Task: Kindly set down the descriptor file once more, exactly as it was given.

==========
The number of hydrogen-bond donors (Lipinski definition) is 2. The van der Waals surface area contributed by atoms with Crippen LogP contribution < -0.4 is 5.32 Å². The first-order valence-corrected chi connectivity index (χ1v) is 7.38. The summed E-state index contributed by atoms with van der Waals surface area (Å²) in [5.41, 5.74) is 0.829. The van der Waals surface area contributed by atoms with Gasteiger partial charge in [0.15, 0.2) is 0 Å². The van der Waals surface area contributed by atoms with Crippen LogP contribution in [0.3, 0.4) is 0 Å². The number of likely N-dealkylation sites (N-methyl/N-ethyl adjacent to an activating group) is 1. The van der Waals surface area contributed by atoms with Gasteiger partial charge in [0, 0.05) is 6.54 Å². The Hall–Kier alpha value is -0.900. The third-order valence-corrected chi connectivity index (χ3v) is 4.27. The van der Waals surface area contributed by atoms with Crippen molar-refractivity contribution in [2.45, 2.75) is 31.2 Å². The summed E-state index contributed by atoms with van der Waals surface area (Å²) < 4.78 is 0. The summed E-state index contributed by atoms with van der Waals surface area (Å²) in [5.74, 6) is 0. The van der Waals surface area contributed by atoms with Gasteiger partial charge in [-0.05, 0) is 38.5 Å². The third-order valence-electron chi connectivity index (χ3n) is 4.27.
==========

The number of hydrogen-bond donors (Lipinski definition) is 2. The van der Waals surface area contributed by atoms with Crippen LogP contribution < -0.4 is 5.32 Å². The first-order valence-corrected chi connectivity index (χ1v) is 7.38. The summed E-state index contributed by atoms with van der Waals surface area (Å²) in [5.41, 5.74) is 0.829. The van der Waals surface area contributed by atoms with Gasteiger partial charge in [0.15, 0.2) is 0 Å². The van der Waals surface area contributed by atoms with Crippen LogP contribution in [0.3, 0.4) is 0 Å². The number of likely N-dealkylation sites (N-methyl/N-ethyl adjacent to an activating group) is 1. The van der Waals surface area contributed by atoms with Gasteiger partial charge in [0, 0.05) is 6.54 Å². The Hall–Kier alpha value is -0.900. The third-order valence-corrected chi connectivity index (χ3v) is 4.27. The van der Waals surface area contributed by atoms with Crippen molar-refractivity contribution in [2.45, 2.75) is 31.2 Å². The summed E-state index contributed by atoms with van der Waals surface area (Å²) < 4.78 is 0. The summed E-state index contributed by atoms with van der Waals surface area (Å²) in [5.74, 6) is 0. The van der Waals surface area contributed by atoms with Gasteiger partial charge in [-0.05, 0) is 38.5 Å². The third-order valence-electron chi connectivity index (χ3n) is 4.27.